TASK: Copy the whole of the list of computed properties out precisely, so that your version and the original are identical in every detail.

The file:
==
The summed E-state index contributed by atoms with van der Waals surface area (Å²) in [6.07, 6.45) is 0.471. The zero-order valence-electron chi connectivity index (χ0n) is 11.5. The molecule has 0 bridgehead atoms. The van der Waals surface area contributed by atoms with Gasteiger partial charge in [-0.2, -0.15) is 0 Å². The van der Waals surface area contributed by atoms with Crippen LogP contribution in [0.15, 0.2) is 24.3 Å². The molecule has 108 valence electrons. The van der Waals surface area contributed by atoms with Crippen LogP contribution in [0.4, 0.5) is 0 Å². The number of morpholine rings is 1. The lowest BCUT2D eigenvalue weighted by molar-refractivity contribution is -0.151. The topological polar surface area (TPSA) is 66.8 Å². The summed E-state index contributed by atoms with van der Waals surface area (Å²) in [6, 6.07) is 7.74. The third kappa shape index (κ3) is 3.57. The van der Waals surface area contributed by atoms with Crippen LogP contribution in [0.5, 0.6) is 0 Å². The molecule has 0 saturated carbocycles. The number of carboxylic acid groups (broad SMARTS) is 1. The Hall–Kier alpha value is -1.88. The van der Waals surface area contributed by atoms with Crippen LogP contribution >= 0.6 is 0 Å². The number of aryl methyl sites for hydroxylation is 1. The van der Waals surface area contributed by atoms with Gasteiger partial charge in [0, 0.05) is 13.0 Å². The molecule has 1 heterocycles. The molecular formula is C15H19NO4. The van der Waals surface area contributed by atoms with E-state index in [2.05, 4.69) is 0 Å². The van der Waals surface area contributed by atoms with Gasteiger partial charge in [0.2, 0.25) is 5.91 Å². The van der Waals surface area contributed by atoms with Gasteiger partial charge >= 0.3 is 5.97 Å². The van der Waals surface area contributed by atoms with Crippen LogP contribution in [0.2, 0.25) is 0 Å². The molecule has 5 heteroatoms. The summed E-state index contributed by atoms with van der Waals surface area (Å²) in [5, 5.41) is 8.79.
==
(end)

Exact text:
The summed E-state index contributed by atoms with van der Waals surface area (Å²) in [6.07, 6.45) is 0.471. The zero-order valence-electron chi connectivity index (χ0n) is 11.5. The molecule has 0 bridgehead atoms. The van der Waals surface area contributed by atoms with Gasteiger partial charge in [-0.2, -0.15) is 0 Å². The van der Waals surface area contributed by atoms with Crippen LogP contribution in [0.15, 0.2) is 24.3 Å². The molecule has 108 valence electrons. The van der Waals surface area contributed by atoms with Crippen LogP contribution in [0.4, 0.5) is 0 Å². The number of morpholine rings is 1. The lowest BCUT2D eigenvalue weighted by molar-refractivity contribution is -0.151. The topological polar surface area (TPSA) is 66.8 Å². The summed E-state index contributed by atoms with van der Waals surface area (Å²) in [6, 6.07) is 7.74. The third kappa shape index (κ3) is 3.57. The van der Waals surface area contributed by atoms with Crippen LogP contribution in [0.5, 0.6) is 0 Å². The molecule has 0 saturated carbocycles. The number of carboxylic acid groups (broad SMARTS) is 1. The Hall–Kier alpha value is -1.88. The van der Waals surface area contributed by atoms with Crippen LogP contribution >= 0.6 is 0 Å². The number of aryl methyl sites for hydroxylation is 1. The van der Waals surface area contributed by atoms with Gasteiger partial charge in [0, 0.05) is 13.0 Å². The molecule has 1 heterocycles. The molecular formula is C15H19NO4. The van der Waals surface area contributed by atoms with E-state index in [2.05, 4.69) is 0 Å². The van der Waals surface area contributed by atoms with Gasteiger partial charge in [0.2, 0.25) is 5.91 Å². The van der Waals surface area contributed by atoms with Gasteiger partial charge >= 0.3 is 5.97 Å². The van der Waals surface area contributed by atoms with Crippen LogP contribution in [0.2, 0.25) is 0 Å². The molecule has 5 heteroatoms. The summed E-state index contributed by atoms with van der Waals surface area (Å²) in [5, 5.41) is 8.79.